This week we are all sharing thoughts on ‘new beginnings’ and poetry. One would think this would be an easy topic because there are so.many.poems about beginning.
At first I thought that I’d share the poem that took my hand and began my love of poetry. It is a lovely poem by Derek Walcott called Love After Love. Kym shared it on her blog a few years ago during April. I printed it out and it is on the board by my desk. I read it often. It is an excellent poem to read to yourself or better yet, listen to Tom Hiddleston read it here.
And as excellent as that poem is, I thought to myself that I should read more poems and find another that speaks to me about another beginning. Thanks to Sylvia Plath I did not have to look far. I found her poem, Morning Song and thought this is the most excellent beginning… the birth of a child. Ms. Plath reminded me of those all those feelings when I brought my Rachel home from the hospital 32 years ago. Honestly, it was such a scary thought… I was responsible for this tiny little baby! A new beginning for both of us!
Love set you going like a fat gold watch.
The midwife slapped your footsoles, and your bald cry
Took its place among the elements.
Our voices echo, magnifying your arrival. New statue.
In a drafty museum, your nakedness
Shadows our safety. We stand round blankly as walls.
I’m no more your mother
Than the cloud that distills a mirror to reflect its own slow
Effacement at the wind’s hand.
All night your moth-breath
Flickers among the flat pink roses. I wake to listen:
A far sea moves in my ear.
One cry, and I stumble from bed, cow-heavy and floral
In my Victorian nightgown.
Your mouth opens clean as a cat’s. The window square
Whitens and swallows its dull stars. And now you try
Your handful of notes;
The clear vowels rise like balloons.
Sylvia Plath, “Morning Song” from Collected Poems. Copyright © 1960, 1965, 1971, 1981 by the Estate of Sylvia Plath.
Please go and see what Kym, Bonny, and Sarah are sharing today!
I will be back next week for Unraveled Wednesday!
Cut and secure the front steek. — Mary Jane Mucklestone, Modern Daily Knitting Field Guide No. 17, Lopi
The fear is real!
I don’t think it matters how many times you have knit a sweater that requires steeking, it always is a nerve-racking experience. I mean, take a scissors and cut your knitting? Seriously?
A pullover becomes a cardigan… snip, snip, snip!
And despite the nerves… it is like magic. My previous favored mode for steeking was Ysolda’s method described here. But I am having some fears about having enough yarn to knit the two button bands so I was not willing to waste any on crocheting. And you know what? It just might have won me over! It worked very well!
But those floats! Gah, I just love them!
Said sweater had a little spa treatment after steeking and is drying… sigh. I am hopeful that I will be able to start the button bands today!
But let’s talk about that ribbon, shall we?
Winston’s mom has been sending me links to Etsy shops that had fabric that she thought might be perfect for hats! AND!! One of those shops had ribbon! The ribbon is just luscious! It is not stiff at all, and the colors!! Once I have those button bands done I will be carefully stitching it over the steeked edges. I almost want to wear the sweater inside out so everyone sees this ribbon! LOL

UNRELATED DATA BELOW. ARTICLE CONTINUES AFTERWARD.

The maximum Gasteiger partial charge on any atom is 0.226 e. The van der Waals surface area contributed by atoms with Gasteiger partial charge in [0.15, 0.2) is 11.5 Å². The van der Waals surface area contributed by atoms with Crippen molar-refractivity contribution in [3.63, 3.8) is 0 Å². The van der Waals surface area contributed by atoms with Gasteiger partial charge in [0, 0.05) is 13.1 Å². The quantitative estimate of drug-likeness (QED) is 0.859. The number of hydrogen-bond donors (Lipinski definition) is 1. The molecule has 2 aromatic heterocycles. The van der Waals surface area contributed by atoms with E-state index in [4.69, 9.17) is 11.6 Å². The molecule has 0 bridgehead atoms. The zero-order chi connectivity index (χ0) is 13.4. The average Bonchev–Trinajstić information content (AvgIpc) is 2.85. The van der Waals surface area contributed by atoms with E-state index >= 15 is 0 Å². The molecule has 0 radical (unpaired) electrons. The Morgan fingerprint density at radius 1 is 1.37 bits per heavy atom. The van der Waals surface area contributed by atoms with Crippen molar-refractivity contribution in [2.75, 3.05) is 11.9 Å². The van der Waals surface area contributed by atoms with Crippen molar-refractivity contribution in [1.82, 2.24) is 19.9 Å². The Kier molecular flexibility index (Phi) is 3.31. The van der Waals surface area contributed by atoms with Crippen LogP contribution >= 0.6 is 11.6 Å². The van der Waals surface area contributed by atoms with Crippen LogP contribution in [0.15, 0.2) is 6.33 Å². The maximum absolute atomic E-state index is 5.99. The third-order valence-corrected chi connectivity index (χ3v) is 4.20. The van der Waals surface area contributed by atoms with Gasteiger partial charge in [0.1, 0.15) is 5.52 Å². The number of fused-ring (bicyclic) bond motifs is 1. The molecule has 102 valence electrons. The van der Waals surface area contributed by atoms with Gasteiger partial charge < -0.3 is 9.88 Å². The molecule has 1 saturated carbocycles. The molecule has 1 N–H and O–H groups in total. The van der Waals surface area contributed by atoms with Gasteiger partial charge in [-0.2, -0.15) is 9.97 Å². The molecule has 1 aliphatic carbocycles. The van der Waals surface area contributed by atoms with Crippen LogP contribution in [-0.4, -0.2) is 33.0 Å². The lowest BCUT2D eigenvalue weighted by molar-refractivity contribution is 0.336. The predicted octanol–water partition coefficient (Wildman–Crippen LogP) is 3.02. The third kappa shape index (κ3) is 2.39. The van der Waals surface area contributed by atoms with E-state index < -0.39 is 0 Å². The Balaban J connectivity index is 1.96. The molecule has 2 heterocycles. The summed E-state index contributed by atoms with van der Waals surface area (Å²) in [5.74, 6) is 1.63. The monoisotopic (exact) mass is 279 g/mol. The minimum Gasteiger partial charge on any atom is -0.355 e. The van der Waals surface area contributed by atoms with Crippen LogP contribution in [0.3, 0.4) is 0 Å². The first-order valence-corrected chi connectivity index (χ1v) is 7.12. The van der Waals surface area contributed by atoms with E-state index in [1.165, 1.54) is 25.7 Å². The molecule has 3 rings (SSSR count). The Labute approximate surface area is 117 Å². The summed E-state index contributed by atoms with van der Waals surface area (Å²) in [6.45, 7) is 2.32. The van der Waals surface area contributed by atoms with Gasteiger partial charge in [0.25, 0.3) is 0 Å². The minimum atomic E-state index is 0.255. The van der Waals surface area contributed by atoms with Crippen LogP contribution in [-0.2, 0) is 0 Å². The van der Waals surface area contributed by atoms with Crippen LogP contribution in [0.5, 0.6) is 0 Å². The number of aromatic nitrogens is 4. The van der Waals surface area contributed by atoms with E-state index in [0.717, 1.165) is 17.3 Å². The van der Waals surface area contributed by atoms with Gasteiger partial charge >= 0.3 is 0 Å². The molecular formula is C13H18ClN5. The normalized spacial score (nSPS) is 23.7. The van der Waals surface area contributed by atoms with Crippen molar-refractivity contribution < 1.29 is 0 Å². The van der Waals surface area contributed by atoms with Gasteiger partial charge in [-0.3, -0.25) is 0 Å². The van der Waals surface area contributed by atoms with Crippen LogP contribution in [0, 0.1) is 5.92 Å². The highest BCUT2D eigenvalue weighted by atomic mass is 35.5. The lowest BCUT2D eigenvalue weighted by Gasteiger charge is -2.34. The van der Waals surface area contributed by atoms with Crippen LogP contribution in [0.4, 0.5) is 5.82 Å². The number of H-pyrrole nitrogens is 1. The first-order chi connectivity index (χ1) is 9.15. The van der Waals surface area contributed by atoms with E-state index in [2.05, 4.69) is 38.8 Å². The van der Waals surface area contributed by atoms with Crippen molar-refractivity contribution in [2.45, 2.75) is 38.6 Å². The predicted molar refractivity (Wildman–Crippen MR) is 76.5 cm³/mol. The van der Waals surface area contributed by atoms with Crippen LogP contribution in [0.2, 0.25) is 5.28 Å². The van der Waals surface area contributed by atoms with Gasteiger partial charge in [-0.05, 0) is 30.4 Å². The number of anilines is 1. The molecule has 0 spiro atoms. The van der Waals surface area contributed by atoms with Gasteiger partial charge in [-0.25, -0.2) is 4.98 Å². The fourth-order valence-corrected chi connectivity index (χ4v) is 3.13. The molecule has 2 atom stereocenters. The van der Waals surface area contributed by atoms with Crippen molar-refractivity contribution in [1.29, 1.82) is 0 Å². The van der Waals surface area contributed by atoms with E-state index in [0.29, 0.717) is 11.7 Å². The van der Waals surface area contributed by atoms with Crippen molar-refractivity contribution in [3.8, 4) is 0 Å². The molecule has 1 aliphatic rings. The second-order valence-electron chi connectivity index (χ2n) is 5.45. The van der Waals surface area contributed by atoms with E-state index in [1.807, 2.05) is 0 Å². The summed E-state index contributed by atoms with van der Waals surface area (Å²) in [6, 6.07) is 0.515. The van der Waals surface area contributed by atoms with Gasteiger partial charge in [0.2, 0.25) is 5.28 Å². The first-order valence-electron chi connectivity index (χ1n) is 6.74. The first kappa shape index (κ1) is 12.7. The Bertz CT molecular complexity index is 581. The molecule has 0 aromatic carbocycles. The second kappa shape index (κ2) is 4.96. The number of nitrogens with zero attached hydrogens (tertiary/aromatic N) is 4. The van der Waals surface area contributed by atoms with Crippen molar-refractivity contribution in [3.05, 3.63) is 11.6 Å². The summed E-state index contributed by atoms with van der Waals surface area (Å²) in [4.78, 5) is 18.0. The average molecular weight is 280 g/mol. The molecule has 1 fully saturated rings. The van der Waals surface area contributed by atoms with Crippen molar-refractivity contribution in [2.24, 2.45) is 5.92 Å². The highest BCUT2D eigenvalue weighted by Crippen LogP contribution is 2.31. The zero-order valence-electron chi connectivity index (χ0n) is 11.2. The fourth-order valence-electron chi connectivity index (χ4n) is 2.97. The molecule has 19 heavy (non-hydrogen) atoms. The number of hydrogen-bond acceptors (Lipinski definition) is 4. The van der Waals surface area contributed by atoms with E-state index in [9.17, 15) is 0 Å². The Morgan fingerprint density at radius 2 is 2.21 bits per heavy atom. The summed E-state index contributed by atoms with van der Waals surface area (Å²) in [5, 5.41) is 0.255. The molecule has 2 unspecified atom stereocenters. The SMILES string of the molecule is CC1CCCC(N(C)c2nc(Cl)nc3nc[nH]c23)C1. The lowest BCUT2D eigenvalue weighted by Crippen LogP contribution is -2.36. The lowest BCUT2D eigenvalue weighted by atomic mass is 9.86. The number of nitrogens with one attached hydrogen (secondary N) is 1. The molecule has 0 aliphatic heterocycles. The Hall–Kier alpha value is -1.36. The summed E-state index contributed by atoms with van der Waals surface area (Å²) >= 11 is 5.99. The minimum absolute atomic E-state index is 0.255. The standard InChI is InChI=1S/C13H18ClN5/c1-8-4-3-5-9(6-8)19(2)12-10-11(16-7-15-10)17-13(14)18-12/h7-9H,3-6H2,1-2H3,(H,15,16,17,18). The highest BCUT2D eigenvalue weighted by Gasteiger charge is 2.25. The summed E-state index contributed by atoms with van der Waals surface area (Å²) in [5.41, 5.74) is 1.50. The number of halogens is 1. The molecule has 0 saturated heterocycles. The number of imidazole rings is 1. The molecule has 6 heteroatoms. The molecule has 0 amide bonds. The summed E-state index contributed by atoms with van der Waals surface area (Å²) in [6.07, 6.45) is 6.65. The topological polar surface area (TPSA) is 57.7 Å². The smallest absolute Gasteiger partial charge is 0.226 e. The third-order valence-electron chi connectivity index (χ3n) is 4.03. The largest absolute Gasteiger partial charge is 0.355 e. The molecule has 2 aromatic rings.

Soon to be hats for Winston!
I tried to patiently wait for my Daytripper to dry, really I did! But I gave in and cast on my Marled Purl Strings! I love how this sweater starts out! Last week Jane asked what my yarn was… it is Holst Garn Coast. If you have not tried knitting with Coast… you should immediately remedy that! It is lovely and it wears beautifully! Just enough cotton to be a summer sweater and just enough wool to hold its shape incredibly well!
Purl Strings No. 2 is underway!
I also want to wind up a skein of Miss Babs Deep Sea Jellyfish sock yarn so I can cast on Carole’s Picot Edge Socks. (Ravelry link, sorry about that!) Anyways, I am in need of a “semi-mindless” knit and these socks are so much fun! Enough to keep your attention but a sock that you don’t have to be focused on every stitch!
The reading this week though!
Vesper Flights by Helen Macdonald
My rating: 4 of 5 stars
I really enjoyed listening to this book. It is a collection of essays about nature (and us, in a way) I enjoyed Macdonald’s storytelling but I did not always connect with her thoughts. However it is beautifully written and I recommend it!
In the Shelter: Finding a Home in the World by Pádraig Ó Tuama
My rating: 5 of 5 stars
There are some books that seem to have been written for you, this was that book for me. It was exactly what I needed and the words were a balm to my spirit. If you are in need of reassurance in a sea of doubt – read this book. If you are questioning life – read this book. If you are feeling lost – read this book. If you just want to get lost in the beauty of the writing – read this book.
I highly recommend!
The Duchess of Bloomsbury Street by Helene Hanff
My rating: 2 of 5 stars
I really wanted to love this book like I loved 84, Charring Cross Road… but, sadly, I didn’t. I missed the dialog back and forth… though there were funny moments. This is a journal of Helene Hanff’s trip to London… some of which I find incredibly implausible! (I mean who has a hysterectomy and even feels like doing anything, much less a transatlantic trip!) It also made me wince a bit at the embarrassing Americanism in it. (give out my address and phone number because they will buy me dinner… so tacky.) My recommendation is to absolutely read 84, Charring Cross Road but skip this book.
That is all I have for today! What about you? Do you have any book recommendations this week?
As always, if you wrote a post to share please leave your link below and thank you!
I have no idea who “Maxine” is, but boy this quote was my weekend! LOL (and who am I??)